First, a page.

Phillip Fulmer outlines vision for Tennessee Vols as athletic director
The job title remains relatively new to Phillip Fulmer, but he’s found that the job itself feels familiar.
“It’s like coaching,” Tennessee’s athletic director said during an interview with USA TODAY Network – Tennessee on March 1, which marked his three-month anniversary on the job.
And, like coaching, Fulmer enjoys the work.
“If you had my job and you were able to be around our staff and particularly these young people, it’s fun,” Fulmer said. “It’s really a lot of fun. You have your challenges that are obviously the public things that come up from time to time, but I’ve got a great job.”
How long will he be AD?
Fulmer, 67, inherited a mess when, on Dec. 1, Tennessee ousted John Currie and anointed Fulmer.
Currie’s attempt to hire a football coach after he elected not to use a search firm imploded in the weeks after he fired Butch Jones on Nov. 12.
A deal with Ohio State defensive coordinator Greg Schiano unraveled after news of the impending hire leaked and was met with a wave of backlash. Then a series of candidates turned away overtures from the Vols.
UCLA hired Chip Kelly.
Florida hired Dan Mullen.
Currie got booted.
But this wasn't a case of a former coach riding in on a white horse to do his alma mater a quick favor.
Fulmer has the job he wanted but was passed over for.
Tennessee hired Currie in February 2017 over a candidate field that included Fulmer and former UT administrator David Blackburn, who was then Chattanooga’s AD.
So, how long does Fulmer intend to stay in charge?
“I want to do it long enough that I’m here to be sure that I’m supporting the people that I’ve brought here and do the job that I’ve been asked to do,” said Fulmer, who is working without a contract as UT seeks a full separation from Currie, who is suspended with pay.
“I don’t want to put a number on it at all. I don’t think it’s fair yet, but long enough to do the job well and get a foundation here that I remember when I was here.”
Fulmer’s vision for the department
Fulmer has laid out four pillars for his athletic department: Communication, trust, warmth and intensity.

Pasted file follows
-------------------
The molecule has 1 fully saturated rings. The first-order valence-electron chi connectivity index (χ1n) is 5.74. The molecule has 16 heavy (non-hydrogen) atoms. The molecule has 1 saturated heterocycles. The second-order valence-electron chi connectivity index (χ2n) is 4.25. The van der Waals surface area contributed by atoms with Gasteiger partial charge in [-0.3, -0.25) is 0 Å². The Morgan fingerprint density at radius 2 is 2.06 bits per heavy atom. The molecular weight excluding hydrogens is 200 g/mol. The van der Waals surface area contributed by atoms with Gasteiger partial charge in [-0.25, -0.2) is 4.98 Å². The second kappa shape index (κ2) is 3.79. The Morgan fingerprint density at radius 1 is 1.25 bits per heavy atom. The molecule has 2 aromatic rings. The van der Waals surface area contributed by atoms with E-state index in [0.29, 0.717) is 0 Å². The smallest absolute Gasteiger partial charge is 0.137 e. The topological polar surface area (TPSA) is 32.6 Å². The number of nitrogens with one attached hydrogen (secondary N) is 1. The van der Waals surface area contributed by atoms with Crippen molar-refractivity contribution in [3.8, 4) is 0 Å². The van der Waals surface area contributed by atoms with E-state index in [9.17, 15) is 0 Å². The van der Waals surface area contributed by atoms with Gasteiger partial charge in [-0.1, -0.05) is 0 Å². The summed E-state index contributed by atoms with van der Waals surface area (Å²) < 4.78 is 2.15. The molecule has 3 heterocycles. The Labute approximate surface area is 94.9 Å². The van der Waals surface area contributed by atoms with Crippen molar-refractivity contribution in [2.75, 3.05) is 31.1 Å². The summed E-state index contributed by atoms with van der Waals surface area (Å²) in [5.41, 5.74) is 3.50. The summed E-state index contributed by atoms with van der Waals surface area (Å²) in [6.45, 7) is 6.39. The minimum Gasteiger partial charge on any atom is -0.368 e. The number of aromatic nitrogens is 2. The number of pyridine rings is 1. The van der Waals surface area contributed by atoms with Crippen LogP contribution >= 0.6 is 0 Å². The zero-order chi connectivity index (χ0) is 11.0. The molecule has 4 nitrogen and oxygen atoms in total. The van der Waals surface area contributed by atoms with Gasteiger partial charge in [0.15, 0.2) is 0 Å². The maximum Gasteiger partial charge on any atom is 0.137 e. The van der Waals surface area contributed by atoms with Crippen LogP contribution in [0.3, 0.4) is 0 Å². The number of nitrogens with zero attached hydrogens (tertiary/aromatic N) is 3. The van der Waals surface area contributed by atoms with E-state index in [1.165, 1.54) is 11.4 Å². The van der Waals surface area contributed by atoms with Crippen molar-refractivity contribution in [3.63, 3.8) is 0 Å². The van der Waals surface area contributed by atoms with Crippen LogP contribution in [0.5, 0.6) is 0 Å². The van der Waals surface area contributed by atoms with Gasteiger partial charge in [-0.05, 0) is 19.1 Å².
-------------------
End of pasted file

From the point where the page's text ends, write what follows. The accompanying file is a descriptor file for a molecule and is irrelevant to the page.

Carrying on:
“Warmth is one of those things that we’ve been missing because everybody has been siloed here from different times because of the turmoil,” Fulmer said. “And warmth means that I care about you, you care about me, we all care about the student-athletes. We care about the university and the state and so on. We’re working toward that.”
Fulmer believes stability is the top need within the department.
Much of Fulmer’s coaching career came with Doug Dickey as his boss. Dickey was Tennessee’s AD from 1985-2003. Tennessee had two football coaches during Dickey’s 18-year rein: Johnny Majors and Fulmer.
Fulmer is Tennessee’s fourth AD in the 15 years since Dickey retired. Pruitt became the Vols’ fifth football coach during that 15-year span.
After Tennessee hired Currie, he tapped Reid Sigmon to be his second-in-command as executive associate AD. Kurt Gulbrand and Janeen Lalik came aboard as senior associate ADs for development and strategic initiative, respectively. The other members of the senior AD staff are holdovers from past administrations.
Fulmer said he’s not planning a major shakeup but that he wants to establish a different intensity.
“If you can’t be a part of the solution, that means you’re really part of the problem,” he said. “That’s what we’re in a stage of right now. Do I expect a bunch of changes? No. Do I expect people to get in tune with what we’re trying to accomplish? Absolutely. So, to your question, it kind of remains to be seen (whether he'll make changes in the support staff). I don’t have a distrust of anybody here, but everybody is learning to trust each other.”
If Fulmer had to sum up his first three months in a single word?
“Rejuvenating,” he said.
“I love this university and particularly want to see us get back to where we all want to be,” Fulmer added. “That’s my No. 1 priority.”